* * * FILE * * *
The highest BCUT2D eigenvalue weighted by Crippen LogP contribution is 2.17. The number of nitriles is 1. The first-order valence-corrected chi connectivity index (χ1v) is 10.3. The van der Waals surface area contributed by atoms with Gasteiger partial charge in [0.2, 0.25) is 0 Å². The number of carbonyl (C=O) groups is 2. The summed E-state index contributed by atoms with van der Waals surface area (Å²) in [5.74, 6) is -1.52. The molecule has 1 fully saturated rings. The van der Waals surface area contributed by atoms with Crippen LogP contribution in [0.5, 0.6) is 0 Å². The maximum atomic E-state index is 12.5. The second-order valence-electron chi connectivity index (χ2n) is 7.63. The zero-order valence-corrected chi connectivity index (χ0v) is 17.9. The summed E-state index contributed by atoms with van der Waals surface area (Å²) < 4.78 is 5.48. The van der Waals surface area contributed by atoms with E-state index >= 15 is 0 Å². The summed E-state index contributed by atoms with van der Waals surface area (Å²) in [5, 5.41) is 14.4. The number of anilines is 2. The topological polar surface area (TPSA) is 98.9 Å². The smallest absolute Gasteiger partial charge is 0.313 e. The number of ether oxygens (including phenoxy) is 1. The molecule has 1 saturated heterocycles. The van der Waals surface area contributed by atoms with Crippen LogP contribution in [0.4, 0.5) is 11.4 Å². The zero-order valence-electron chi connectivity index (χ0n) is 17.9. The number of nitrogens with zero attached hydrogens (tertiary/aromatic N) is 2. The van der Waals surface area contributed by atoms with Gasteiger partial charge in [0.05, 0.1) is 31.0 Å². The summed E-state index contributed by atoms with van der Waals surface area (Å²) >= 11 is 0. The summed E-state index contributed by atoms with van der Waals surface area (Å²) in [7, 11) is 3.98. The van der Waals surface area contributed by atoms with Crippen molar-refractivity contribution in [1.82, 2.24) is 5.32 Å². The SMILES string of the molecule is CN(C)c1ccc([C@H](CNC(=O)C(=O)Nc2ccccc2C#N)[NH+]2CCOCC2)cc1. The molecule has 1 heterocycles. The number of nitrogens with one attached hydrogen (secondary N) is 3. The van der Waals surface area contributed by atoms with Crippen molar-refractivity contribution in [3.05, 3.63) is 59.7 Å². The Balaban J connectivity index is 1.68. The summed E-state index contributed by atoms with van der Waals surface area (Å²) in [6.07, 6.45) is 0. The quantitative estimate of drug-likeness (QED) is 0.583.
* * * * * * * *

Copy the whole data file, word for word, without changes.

The highest BCUT2D eigenvalue weighted by Crippen LogP contribution is 2.17. The number of nitriles is 1. The first-order valence-corrected chi connectivity index (χ1v) is 10.3. The van der Waals surface area contributed by atoms with Gasteiger partial charge in [0.2, 0.25) is 0 Å². The number of carbonyl (C=O) groups is 2. The summed E-state index contributed by atoms with van der Waals surface area (Å²) in [5.74, 6) is -1.52. The molecule has 1 fully saturated rings. The van der Waals surface area contributed by atoms with Crippen LogP contribution in [0.5, 0.6) is 0 Å². The maximum atomic E-state index is 12.5. The second-order valence-electron chi connectivity index (χ2n) is 7.63. The zero-order valence-corrected chi connectivity index (χ0v) is 17.9. The summed E-state index contributed by atoms with van der Waals surface area (Å²) < 4.78 is 5.48. The van der Waals surface area contributed by atoms with E-state index >= 15 is 0 Å². The summed E-state index contributed by atoms with van der Waals surface area (Å²) in [5, 5.41) is 14.4. The number of anilines is 2. The topological polar surface area (TPSA) is 98.9 Å². The smallest absolute Gasteiger partial charge is 0.313 e. The number of ether oxygens (including phenoxy) is 1. The molecule has 1 saturated heterocycles. The van der Waals surface area contributed by atoms with Crippen LogP contribution in [0.4, 0.5) is 11.4 Å². The zero-order valence-electron chi connectivity index (χ0n) is 17.9. The number of nitrogens with zero attached hydrogens (tertiary/aromatic N) is 2. The van der Waals surface area contributed by atoms with Gasteiger partial charge in [0.05, 0.1) is 31.0 Å². The summed E-state index contributed by atoms with van der Waals surface area (Å²) >= 11 is 0. The summed E-state index contributed by atoms with van der Waals surface area (Å²) in [7, 11) is 3.98. The van der Waals surface area contributed by atoms with Crippen molar-refractivity contribution in [1.82, 2.24) is 5.32 Å². The SMILES string of the molecule is CN(C)c1ccc([C@H](CNC(=O)C(=O)Nc2ccccc2C#N)[NH+]2CCOCC2)cc1. The molecule has 1 heterocycles. The number of nitrogens with one attached hydrogen (secondary N) is 3. The van der Waals surface area contributed by atoms with Crippen molar-refractivity contribution in [3.05, 3.63) is 59.7 Å². The Balaban J connectivity index is 1.68. The summed E-state index contributed by atoms with van der Waals surface area (Å²) in [6.07, 6.45) is 0. The quantitative estimate of drug-likeness (QED) is 0.583.